|Birth: ||Dec. 20, 1919|
|Death: ||Jun. 16, 1944|
Saipan, Northern Mariana Islands
. C. ADCOCK DEATH REPORTED
Mrs. H. J. Entrekin has received a message stating that her grandson, S/Sgt. J. C. Adcock has been killed in action in the South Pacific. His parents, Mr. and Mrs. J. W. Adcock, reside in Rayville, La.
Sgt. Adcock, known as "J. C.," was known in Poplarville, having attended junior high school here at the time Edmund Smith was superintendent. He was a member of the local football and softball teams. He later finished high school at Rayville, La. He was a student at Louisiana State Normal College when he enlisted in the Marine Corps about a month after Pearl Harbor.
During his service, he took part in the invasion of the Marshall Islands and other Pacific engagements.
In an account of his death the Richland Beacon News of Rayville, high tribute was paid him by his classmates one statement revealing much in summarizing J. C. as "He was a Christian." J. C. was a member of the Church of God and an active worker in the affairs of the church. His family has this memory of him to bring the deepest and lasting satisfaction of the life he lived.
THE WEEKLEY DEMOCRAT, Poplarville, Mississippi, Thursday, August 17, 1944
Thank you to Find A Grave contributor Barbara V for providing the obituary.
Later in the year his Captain wrote to his parents which was sent to his grandmother and published it follows:
LETTER EXPLAINS ADCOCK DEATH
Mrs. H. J. Entrekin of Poplarville received the following letter from Mr. and Mrs. W. J. Adcock, of Bayville, La. It was written by Captain W. J. Newstein concerning the death of their son, J. C. Adcock, who is a grandson of Mrs. Entrekin. The letter follows:
"Dear Mr. and Mrs. Adcock"
"I regret very much that I have not written sooner, but due to the fact that our outfit was committed on Tinian immediately after the Saipan operation, and also due to the fact that after Tinian, we boarded ship for our present advanced base, I was unable to do so.
"The circumstances surrounding the death of your son are as follows;
"On June 16th, our unit was on the front lines. The enemy had for 26 hours continuously been shelling us with artillery and mortars. We were well dug in, but we were still suffering casualties. About 10 a. m. on the 16th, the enemy threw everything they had at us in an attempt to recapture our small beachhead. It was during a heavy enemy artillery barrage that the platoon that your son commanded began receiving heavy casualties. There weren't enough hospital corpsmen to help our wounded, so it became necessary for our officers and N. C. O's to pitch in and help. Your son was outstanding. Disregarding the enemy fire, he went from foxhole to foxhole of his men, encouraging and helping them. While he was so engaged, an enemy artillery shell landed very close to him and the concussion killed him instantly. We evacuated him, but he never came to. He gallantly gave his life so that many of his men could live.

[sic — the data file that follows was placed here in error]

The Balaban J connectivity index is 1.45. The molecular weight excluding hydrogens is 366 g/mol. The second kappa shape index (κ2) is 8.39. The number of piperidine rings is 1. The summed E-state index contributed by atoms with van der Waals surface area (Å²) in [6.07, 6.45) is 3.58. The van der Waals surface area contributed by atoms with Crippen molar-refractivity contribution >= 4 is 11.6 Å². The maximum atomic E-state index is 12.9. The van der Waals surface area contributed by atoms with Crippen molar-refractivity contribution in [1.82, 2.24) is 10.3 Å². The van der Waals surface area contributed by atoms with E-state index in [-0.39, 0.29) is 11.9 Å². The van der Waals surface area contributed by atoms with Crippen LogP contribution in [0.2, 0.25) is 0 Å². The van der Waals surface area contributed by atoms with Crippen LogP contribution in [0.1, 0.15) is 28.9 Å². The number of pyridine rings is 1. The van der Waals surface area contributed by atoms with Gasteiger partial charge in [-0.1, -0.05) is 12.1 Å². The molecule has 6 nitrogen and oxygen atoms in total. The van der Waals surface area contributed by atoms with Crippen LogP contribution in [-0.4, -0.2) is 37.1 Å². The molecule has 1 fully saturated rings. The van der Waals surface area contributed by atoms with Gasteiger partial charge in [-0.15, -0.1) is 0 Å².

After the Saipan operation and while we were reorganizing for the Tinian landing, I had the opportunity of visiting the 4th Division Cemetery. It is located just south of the town of Charon-Kanoa, about 400 yards from the beach, on the island of Saipan. The cemetery is a beautiful military one, and is dignified and very nice and in it lies your son. There is a white table over his grave and on it is the Marine Corps emblem together with his name and rank. I was unable to attend burial services, because we were still engaged in heavy fighting with the enemy. There was a dedication ceremony at which all high-ranking officers of both the 2nd and 4th division attended. The chaplain held memorial services for all our lost ones. It was very touching and very beautiful.
I knew your son when he joined our organization as a P. F. C., and I saw him go up the ladder to his rank of gunnery sergeant. I had planned to recommend him for a field commission as a 2nd lieutenant because of his great ability to lead and inspire men. He was an outstanding Marine and his loss was greatly felt throughout the later campaigns.
I know that his loss to you is great and can never be replaced. But to us that still remain in the theatre of operations, his loss is also great. His men worshiped him because of his constant concern over them, and utter disregard of his own personal safety as a result. He commanded a platoon, since our organization lost two of our officers the first day against our enemy. He did not fail in his mission. It was heartbreaking when we saw him give his life so gallantly. I know that words mean so little, when your loss is so great, but the words that I write concerning your son can never express adequately how I and the men feel."
If there is anything else that I might do in any way, please do not hesitate to ask.
William J. Weinstein,
THE WEEKLEY DEMOCRAT, Poplarville, Mississippi, Thursday, October 5, 1944
William J. Adcock (1896 - 1987)
Vallie P. Adcock (1896 - 1986)
Jack Clinton Adcock (1919 - 1944)
Harry D Adcock (1922 - 2010)*
James O. Adcock (1929 - 2013)*
Plot: Blk/sp: SE56:1
Created by: Karen Klemm Pinckard
Record added: Aug 22, 2009
Find A Grave Memorial# 40963419